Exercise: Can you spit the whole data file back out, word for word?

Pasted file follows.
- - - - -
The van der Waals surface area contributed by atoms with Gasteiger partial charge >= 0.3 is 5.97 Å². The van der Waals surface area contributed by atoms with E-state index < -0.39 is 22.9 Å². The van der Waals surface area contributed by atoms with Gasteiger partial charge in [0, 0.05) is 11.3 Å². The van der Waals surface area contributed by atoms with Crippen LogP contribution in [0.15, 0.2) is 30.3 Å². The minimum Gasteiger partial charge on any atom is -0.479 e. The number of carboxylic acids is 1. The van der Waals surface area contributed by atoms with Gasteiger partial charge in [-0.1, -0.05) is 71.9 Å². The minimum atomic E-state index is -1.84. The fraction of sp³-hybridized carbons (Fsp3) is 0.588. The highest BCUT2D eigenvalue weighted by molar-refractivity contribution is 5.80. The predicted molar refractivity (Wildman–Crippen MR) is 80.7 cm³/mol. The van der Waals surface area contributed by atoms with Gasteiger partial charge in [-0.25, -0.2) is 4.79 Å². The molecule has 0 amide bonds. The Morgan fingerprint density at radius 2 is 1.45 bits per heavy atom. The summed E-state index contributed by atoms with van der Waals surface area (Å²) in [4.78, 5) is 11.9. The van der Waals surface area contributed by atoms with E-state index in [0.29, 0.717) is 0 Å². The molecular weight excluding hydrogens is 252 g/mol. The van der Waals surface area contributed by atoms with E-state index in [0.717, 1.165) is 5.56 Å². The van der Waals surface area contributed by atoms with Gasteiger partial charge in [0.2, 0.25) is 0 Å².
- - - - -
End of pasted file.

The van der Waals surface area contributed by atoms with Gasteiger partial charge >= 0.3 is 5.97 Å². The van der Waals surface area contributed by atoms with E-state index < -0.39 is 22.9 Å². The van der Waals surface area contributed by atoms with Gasteiger partial charge in [0, 0.05) is 11.3 Å². The van der Waals surface area contributed by atoms with Crippen LogP contribution in [0.15, 0.2) is 30.3 Å². The minimum Gasteiger partial charge on any atom is -0.479 e. The number of carboxylic acids is 1. The van der Waals surface area contributed by atoms with Gasteiger partial charge in [-0.1, -0.05) is 71.9 Å². The minimum atomic E-state index is -1.84. The fraction of sp³-hybridized carbons (Fsp3) is 0.588. The highest BCUT2D eigenvalue weighted by molar-refractivity contribution is 5.80. The predicted molar refractivity (Wildman–Crippen MR) is 80.7 cm³/mol. The van der Waals surface area contributed by atoms with Gasteiger partial charge in [-0.25, -0.2) is 4.79 Å². The molecule has 0 amide bonds. The Morgan fingerprint density at radius 2 is 1.45 bits per heavy atom. The summed E-state index contributed by atoms with van der Waals surface area (Å²) in [4.78, 5) is 11.9. The van der Waals surface area contributed by atoms with E-state index in [0.29, 0.717) is 0 Å². The molecular weight excluding hydrogens is 252 g/mol. The van der Waals surface area contributed by atoms with E-state index in [0.717, 1.165) is 5.56 Å². The van der Waals surface area contributed by atoms with Gasteiger partial charge in [0.2, 0.25) is 0 Å².